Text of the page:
It’s here that Inside Out 2 starts to replicate the original film too much, treading in nearly identical material rather than finding a new way to expand to more sections of Riley’s inner thoughts and the introduction of four new characters most definitely gives the short shrift to some, namely Envy and Ennui. It’s too bad, because Edebiri has the perfect tenor for an animated character and really creates something different here and Exarchopoulos’s droll, perfectly laissez-faire delivery of always-on-the-phone teen boredom is an absolute highlight.

While still mining some pitch perfect humor and laughs (the ‘Sarchasm’ is probably the film’s best pun), the film curiously shies away from going too dark. Considering the Bing Bong of it all from the first film it’s a surprising choice. While there are several emotional beats for Joy and Sadness behind the scenes, “Maybe getting older means losing joy” is a gut punch, the focus smartly remains on Riley herself, her struggles to fit in, how she treats her friends and herself and features one of the most realistic presentations of a panic attack I’ve ever seen. 

But something is missing here; not the allure or presentation of a visually spectacular Pixar film, those elements are all in place. The animation studio has a stellar record with their prestige efforts of striking the right balance of universality and specificity, and knowing that the latter is where gold is. Recent comments from Docter have implied that Pixar wants to pull back on more personal films like Luca and Turning Red and instead aim for a more ‘universal’ appeal and Inside Out 2 feels like that; solidly relatable on a broader spectrum but a bit too emotionally safe.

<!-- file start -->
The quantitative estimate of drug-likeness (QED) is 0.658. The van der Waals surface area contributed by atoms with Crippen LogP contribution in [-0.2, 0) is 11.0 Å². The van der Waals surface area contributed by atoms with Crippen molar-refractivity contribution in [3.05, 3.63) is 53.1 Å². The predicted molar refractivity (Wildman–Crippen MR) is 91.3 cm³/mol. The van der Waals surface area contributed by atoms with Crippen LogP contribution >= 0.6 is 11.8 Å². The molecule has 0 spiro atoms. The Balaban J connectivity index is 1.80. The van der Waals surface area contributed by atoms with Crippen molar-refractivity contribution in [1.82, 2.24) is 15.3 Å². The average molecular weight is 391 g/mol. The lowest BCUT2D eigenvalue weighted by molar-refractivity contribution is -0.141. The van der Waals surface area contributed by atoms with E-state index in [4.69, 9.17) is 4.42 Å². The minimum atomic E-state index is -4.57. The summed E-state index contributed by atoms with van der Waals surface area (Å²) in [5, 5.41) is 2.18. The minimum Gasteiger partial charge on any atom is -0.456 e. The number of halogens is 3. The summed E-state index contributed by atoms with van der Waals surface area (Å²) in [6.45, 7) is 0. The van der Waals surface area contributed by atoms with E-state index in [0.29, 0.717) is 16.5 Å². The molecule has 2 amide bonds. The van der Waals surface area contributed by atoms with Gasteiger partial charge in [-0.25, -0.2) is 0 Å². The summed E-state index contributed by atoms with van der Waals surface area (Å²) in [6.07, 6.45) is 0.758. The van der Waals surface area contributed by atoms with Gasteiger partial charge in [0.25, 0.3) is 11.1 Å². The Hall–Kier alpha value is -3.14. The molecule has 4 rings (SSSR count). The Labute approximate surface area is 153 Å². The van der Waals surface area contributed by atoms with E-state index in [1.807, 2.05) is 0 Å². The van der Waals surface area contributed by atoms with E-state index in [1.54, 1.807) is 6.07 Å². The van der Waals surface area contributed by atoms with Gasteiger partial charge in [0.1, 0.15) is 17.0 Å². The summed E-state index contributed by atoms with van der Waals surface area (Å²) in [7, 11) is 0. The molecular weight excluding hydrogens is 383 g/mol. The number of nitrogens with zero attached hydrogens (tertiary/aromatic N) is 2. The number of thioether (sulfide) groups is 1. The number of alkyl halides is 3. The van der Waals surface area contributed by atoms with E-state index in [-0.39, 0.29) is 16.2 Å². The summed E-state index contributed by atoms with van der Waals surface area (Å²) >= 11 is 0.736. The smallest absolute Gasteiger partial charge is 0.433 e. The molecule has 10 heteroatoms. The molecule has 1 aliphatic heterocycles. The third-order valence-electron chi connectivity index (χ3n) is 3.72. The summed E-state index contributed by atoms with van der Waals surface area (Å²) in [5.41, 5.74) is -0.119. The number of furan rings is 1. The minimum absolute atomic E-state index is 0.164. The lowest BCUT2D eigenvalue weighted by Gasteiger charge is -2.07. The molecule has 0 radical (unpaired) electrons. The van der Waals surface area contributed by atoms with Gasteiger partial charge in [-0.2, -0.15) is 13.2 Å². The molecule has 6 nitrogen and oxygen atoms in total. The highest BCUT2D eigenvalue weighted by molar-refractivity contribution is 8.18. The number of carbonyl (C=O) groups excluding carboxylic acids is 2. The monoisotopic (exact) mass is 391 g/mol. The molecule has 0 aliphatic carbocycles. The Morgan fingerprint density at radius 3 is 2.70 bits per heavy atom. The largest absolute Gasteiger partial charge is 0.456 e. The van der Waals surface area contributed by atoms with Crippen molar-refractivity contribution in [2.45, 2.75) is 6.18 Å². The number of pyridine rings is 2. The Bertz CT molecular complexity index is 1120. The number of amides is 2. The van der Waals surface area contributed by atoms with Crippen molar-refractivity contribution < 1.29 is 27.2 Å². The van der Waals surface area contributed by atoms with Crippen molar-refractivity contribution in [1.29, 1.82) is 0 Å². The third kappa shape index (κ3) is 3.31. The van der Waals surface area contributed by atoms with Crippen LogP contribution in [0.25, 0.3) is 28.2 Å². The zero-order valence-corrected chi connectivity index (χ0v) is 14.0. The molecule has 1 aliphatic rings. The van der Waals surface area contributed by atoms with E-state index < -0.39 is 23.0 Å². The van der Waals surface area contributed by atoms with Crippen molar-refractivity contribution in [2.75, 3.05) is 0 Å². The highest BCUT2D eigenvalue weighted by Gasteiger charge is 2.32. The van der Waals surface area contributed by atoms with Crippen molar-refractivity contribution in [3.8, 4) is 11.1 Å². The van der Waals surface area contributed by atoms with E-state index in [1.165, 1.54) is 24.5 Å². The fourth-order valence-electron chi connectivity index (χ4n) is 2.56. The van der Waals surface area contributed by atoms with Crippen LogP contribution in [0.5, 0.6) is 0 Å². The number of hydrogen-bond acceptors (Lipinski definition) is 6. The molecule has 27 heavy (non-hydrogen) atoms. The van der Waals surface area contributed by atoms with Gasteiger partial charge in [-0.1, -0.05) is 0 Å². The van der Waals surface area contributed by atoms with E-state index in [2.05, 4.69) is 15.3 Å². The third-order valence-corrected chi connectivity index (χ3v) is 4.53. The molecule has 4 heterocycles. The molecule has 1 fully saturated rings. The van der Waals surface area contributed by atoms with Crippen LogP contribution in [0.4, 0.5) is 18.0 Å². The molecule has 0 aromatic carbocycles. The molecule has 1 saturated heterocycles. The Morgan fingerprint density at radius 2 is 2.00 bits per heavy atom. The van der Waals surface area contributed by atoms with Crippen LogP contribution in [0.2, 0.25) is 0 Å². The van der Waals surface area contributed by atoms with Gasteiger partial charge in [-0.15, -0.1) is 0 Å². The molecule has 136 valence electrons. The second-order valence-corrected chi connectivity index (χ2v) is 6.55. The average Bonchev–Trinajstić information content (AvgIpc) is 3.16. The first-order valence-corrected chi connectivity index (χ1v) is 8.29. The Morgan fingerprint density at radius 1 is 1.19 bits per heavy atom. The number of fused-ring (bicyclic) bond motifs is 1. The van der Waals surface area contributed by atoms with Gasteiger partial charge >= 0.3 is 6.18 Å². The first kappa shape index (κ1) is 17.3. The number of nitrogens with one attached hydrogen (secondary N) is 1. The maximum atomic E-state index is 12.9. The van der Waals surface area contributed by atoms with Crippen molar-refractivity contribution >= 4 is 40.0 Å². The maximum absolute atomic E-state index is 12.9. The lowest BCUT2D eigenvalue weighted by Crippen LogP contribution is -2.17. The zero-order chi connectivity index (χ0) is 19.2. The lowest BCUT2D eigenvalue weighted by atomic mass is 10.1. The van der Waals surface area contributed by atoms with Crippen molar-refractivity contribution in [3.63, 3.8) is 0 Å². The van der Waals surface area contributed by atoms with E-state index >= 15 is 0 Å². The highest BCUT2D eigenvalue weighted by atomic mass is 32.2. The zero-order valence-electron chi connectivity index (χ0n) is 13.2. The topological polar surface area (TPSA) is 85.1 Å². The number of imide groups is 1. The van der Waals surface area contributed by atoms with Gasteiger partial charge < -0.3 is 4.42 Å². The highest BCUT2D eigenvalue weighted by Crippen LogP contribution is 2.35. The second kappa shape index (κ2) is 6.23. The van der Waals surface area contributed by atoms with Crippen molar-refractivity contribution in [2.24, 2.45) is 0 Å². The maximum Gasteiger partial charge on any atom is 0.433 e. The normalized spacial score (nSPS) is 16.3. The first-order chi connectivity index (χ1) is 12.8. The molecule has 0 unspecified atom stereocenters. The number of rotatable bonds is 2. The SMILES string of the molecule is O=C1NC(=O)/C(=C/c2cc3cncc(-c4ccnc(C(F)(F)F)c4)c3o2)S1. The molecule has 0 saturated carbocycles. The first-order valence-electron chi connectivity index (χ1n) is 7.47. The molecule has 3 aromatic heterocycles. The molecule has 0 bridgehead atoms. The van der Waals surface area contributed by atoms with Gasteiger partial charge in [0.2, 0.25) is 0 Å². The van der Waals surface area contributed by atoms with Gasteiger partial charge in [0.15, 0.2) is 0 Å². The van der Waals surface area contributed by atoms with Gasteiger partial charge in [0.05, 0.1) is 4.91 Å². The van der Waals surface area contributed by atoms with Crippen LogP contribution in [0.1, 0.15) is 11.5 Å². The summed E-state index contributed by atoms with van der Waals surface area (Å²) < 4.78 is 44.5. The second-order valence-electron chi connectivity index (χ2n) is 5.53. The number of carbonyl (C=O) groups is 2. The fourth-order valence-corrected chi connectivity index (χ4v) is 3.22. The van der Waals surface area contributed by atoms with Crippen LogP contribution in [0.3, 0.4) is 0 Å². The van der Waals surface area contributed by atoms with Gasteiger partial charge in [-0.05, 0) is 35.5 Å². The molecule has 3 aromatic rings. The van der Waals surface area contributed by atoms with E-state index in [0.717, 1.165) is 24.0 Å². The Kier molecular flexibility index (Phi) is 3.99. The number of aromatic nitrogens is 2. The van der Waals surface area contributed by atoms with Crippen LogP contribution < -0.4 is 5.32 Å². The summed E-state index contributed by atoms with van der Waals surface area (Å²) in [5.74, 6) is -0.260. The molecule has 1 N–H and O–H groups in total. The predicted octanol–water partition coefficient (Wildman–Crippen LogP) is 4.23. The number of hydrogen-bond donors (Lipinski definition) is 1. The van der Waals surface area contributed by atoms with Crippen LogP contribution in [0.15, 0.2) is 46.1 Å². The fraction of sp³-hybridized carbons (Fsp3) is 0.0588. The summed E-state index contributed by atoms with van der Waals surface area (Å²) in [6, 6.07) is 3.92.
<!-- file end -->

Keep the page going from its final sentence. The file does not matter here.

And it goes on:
Grade: B

Walt Disney Studios and Pixar Animation will release Inside Out 2 only in theaters on June 14.

Erik Anderson

Erik Anderson is the founder/owner and Editor-in-Chief of AwardsWatch and has always loved all things Oscar, having watched the Academy Awards since he was in single digits; making lists, rankings and predictions throughout the show. This led him down the path to obsessing about awards. Much later, he found himself in film school and the film forums of GoldDerby, and then migrated over to the former Oscarwatch (now AwardsDaily), before breaking off to create AwardsWatch in 2013. He is a Rotten Tomatoes-approved critic, accredited by the Cannes Film Festival, Telluride Film Festival, Toronto International Film Festival and more, is a member of the International Cinephile Society (ICS), The Society of LGBTQ Entertainment Critics (GALECA), Hollywood Critics Association (HCA) and the International Press Academy. Among his many achieved goals with AwardsWatch, he has given a platform to underrepresented writers and critics and supplied them with access to film festivals and the industry and calls the Bay Area his home where he lives with his husband and son.